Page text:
Why our railways suck (in two graphs)
The New Jersey-New York-Philadelphia Amtrak mess that left commuters stranded this week just goes to show you that widespread passenger rails will never be a viable competitor to America’s highway system. Transit just isn’t as reliable. People prefer to drive.
Except not. Roadways didn’t automatically sprout up everywhere. Driving isn’t more convenient by nature. We chose to make it that way, thanks in no small part to the automobile and sprawl lobbies. When you look at federal capital investment in highways versus transit over the last half century, the difference is staggering:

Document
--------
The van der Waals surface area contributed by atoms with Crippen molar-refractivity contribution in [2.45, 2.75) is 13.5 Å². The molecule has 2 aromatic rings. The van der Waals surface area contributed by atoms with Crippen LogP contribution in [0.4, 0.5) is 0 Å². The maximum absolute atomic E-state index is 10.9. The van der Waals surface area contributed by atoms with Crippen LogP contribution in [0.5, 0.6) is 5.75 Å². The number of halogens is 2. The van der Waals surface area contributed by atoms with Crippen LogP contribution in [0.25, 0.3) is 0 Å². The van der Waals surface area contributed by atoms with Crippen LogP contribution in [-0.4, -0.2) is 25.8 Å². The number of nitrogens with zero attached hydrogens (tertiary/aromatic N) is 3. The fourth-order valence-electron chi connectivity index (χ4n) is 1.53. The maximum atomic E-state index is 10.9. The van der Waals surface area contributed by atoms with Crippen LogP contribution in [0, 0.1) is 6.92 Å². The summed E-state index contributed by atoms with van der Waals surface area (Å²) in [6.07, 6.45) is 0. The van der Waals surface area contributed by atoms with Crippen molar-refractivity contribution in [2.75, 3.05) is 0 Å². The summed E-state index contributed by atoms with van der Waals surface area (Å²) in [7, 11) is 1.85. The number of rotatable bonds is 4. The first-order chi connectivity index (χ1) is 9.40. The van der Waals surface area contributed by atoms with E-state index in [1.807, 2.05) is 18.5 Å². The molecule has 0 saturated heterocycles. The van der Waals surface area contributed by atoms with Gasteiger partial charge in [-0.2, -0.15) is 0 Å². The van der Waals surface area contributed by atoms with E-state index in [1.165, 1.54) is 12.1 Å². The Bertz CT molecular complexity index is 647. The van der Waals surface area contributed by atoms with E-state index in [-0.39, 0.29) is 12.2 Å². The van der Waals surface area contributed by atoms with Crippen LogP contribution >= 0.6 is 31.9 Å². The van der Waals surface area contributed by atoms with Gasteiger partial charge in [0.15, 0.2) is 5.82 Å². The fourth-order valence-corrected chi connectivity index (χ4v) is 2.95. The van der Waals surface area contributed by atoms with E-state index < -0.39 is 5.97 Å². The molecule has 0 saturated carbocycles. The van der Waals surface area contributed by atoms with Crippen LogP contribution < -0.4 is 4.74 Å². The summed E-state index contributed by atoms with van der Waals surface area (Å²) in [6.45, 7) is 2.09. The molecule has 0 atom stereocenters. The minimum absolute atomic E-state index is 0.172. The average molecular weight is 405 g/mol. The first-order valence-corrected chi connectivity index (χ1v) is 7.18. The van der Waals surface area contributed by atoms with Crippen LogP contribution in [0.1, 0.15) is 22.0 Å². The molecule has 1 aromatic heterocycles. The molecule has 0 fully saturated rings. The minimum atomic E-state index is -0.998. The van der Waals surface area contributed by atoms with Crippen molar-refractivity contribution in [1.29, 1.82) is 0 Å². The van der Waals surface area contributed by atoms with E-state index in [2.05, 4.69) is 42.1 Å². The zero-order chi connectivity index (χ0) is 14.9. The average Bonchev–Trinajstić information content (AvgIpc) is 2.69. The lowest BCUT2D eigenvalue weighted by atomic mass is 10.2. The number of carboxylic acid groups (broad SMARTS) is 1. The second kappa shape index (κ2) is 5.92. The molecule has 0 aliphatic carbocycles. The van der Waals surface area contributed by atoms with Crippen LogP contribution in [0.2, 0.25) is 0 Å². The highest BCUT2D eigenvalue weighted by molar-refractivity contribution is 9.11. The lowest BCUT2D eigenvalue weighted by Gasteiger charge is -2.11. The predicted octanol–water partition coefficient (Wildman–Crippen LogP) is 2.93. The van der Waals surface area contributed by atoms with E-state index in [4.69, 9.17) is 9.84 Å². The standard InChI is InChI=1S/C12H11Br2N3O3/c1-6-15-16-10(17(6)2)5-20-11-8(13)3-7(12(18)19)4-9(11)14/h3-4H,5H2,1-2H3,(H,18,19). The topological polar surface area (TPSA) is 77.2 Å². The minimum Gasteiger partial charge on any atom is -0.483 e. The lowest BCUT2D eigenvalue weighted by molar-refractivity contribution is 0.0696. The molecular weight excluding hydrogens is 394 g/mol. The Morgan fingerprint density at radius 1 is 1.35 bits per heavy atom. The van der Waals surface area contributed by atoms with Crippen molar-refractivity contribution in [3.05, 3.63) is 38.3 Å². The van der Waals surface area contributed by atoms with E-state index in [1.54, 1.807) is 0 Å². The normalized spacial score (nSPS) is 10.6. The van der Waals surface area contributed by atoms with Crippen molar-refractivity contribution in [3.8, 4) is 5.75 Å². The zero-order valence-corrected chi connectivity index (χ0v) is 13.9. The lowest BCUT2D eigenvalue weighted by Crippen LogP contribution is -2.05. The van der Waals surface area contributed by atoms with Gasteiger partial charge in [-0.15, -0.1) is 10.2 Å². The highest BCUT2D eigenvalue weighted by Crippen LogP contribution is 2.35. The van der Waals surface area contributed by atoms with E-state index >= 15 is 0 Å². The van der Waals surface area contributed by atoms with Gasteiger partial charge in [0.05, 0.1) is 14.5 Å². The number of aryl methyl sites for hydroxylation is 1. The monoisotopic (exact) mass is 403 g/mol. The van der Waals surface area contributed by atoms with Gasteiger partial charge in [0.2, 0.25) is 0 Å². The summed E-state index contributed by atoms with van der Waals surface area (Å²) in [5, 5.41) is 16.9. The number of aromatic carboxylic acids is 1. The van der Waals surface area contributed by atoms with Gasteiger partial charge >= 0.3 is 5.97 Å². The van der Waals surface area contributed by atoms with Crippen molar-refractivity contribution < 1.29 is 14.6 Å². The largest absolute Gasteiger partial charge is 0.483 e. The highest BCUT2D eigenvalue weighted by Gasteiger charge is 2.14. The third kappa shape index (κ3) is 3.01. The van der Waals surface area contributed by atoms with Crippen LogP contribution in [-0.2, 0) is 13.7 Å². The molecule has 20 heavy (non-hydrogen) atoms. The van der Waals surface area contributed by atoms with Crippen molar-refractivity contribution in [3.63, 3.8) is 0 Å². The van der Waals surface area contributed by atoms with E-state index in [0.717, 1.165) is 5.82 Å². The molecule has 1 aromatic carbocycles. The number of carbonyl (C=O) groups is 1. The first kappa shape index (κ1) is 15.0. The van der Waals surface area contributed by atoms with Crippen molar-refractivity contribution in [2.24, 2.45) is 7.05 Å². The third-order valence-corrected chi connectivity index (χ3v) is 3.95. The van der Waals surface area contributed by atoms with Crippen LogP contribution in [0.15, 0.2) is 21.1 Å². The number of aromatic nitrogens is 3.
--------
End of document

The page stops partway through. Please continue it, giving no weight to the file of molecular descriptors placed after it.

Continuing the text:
“A Better Way To Go” report from U.S. PIRG
Cumulative spending (everything since 1956, when the Federal-Aid Highway Act was passed) is even more nutso:
Governments at all levels have invested nine times more capital funds in highways than in transit since 1956, according to a report from the Federation of State Public Interest Research Groups (U.S. PIRG).
Imagine how much better our rail system could be if we started evening out that funding. That’s what Ray LaHood‘s Transportation Department is, gradually, doing.